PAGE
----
pbjyoung_folksListen to this track by Stockholm-based indie trio with a self-explanatory and comma-free name, Peter (Morén) Bjorn (Yttling) and John (Eriksson). It’s “Young Folks”, a single as taken from their 2006 record Writer’s Block, a record that served as something of a breakthrough for the band after forming in 1999.

The album title is not in reference to the lack of ideas that often plagues writers.
Rather, it’s a nod to the neighbourhood, Hornstull, in which the band was based at the time, known for a high concentration of writers and artists and for being a hip part of Stockholm. As a result, the sound they reached for on this song and on the whole record was a cooler and slightly detached approach to production and arrangement that brought forward a few more sonic idiosyncrasies than most, like whistling the key hook on this song. That’s a sound a listener might make reproducing it on their way to work. That approach helped to distinguish them, with this song being a standout in various forms on radio, streaming sites, TV shows, movie soundtracks, and beyond.

The song features the guest vocals of Victoria Bergsman of fellow Stockholmers The Concretes playing the role of the would-be lover to which the forthright narrator asks a very direct question. 

There’s an interesting contrast in this tune between the way it’s delivered and the subject matter with which it deals. As mentioned, the sound the band strikes is a sort of cool detachment, perhaps the opposite of what one might expect of a love song, which is ultimately what this song is. The lead voices are kind of sleepy and dreamlike, as if floating above the narrative as they’re not emotionally invested. But there is a distinctly earthbound quality about this song that puts its heart on its sleeve, full of rips and tears as it is. “Young Folk” a song of quiet desperation, rather than one of histrionic drama. This enhances its impact.

The setting of “Young Folks” is a gathering of some kind, a crowded room of socializing friends and perhaps strangers, and our narrator who is apart from them all except one. Full of self-doubt and possibly guilt, he puts his question to an object of his affection; if you knew about me and what I’ve been through, and what I’ve done, could you still love me? Would you let me into your world? Would you come into mine? This song is about making a connection, and doing so with a formidable level of candour. But there’s more to it than even that.

This song is about truth and how it intersects with intimacy. In this, maybe there is no setting to this unfolding drama at all. Maybe it is more symbolic than that, a structure by which we are presented with the idea that intimacy has nothing to do with ideal moments and certainly not ideal people. Experiences, mistakes, self-image, perception are all factors, all moving pieces that affect how we connect with someone else or not, with all of those elements churning within them in their own unique way. “Young Folks” boils all of this down to a single exchange, occurring as it does in a crowd; young, old, and those who have come before. It is about the miracle of making a connection with someone in the midst of chaos, and finding that by the end of the night, they’re still there for each other. They really do want to come into each other’s worlds after all, despite who they’ve been or what they’ve done.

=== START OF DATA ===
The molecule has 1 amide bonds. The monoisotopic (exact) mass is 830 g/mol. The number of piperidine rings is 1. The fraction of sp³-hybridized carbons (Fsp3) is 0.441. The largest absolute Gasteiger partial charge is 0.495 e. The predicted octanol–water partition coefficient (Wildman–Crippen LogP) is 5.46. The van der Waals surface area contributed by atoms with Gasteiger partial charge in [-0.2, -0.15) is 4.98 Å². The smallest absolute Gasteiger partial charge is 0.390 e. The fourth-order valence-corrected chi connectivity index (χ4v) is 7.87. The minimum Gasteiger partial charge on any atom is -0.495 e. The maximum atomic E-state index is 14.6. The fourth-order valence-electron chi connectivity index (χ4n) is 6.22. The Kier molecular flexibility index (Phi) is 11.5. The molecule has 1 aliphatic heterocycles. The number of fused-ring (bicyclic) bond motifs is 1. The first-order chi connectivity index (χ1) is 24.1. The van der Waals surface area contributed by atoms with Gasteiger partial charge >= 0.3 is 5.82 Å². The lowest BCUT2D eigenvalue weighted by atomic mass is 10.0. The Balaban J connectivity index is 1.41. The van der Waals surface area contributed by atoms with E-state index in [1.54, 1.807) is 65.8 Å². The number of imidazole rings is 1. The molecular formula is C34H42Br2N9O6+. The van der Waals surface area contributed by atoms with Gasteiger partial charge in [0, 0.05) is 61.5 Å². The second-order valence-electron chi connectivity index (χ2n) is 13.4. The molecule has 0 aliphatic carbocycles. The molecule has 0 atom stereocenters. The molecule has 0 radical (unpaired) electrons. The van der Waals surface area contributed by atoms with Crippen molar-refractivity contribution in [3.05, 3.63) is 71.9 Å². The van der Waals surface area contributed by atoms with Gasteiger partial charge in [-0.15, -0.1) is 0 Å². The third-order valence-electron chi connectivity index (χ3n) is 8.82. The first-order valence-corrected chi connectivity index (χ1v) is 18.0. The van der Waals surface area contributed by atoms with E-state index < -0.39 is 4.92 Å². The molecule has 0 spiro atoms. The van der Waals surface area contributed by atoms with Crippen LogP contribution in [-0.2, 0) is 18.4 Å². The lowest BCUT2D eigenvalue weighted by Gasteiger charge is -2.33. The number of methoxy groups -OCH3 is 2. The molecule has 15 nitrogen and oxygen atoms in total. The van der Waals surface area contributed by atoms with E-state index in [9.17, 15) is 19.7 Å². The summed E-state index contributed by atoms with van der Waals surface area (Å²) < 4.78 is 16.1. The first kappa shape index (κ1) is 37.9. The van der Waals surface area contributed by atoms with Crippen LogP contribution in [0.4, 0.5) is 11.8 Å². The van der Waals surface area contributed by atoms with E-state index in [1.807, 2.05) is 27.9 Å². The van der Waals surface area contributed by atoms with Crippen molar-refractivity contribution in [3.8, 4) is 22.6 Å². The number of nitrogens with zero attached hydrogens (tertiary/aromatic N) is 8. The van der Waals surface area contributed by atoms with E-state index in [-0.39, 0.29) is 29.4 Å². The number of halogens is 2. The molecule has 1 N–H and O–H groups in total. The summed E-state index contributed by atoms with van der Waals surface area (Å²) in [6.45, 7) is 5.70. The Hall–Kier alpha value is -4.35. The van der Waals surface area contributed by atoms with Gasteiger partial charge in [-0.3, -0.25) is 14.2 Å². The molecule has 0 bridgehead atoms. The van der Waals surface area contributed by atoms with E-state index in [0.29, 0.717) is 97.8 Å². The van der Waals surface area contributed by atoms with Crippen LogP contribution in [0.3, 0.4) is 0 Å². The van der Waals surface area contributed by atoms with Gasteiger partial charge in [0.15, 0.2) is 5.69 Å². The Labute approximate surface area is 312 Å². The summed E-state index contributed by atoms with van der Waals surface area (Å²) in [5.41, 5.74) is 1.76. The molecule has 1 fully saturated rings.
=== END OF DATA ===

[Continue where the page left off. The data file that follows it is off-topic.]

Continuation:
I think this points to another important and powerful aspect found in this song; identity and transformation. Anyone who’s really being honest with themselves can pinpoint times when they’ve been cruel, or selfish, or cowardly, or petty. Sometimes, the memories of those things in our lives can keep us up at night. Sometimes, it can make us feel as if we don’t deserve happiness, or another chance to find love. I think there’s a lot of that in this song as well. Yet, this is all a part of the intimacy package, too. That we are all collections of the people we’ve been, choosing to reveal our story, our truth, to someone else in return for theirs.

There is a certain freedom we experience when we take that kind of a risk on someone. It makes our connection with them our own. The rules and judgements of others become immaterial to how we define it. That’s what this song is really about; finding your own “style”, whatever that happens to be, with someone else who’s willing to help forge that style with you.

Peter Bjorn and John is an active band today. You can learn more about them at their website, conveniently found at peterbjornandjohn.com.





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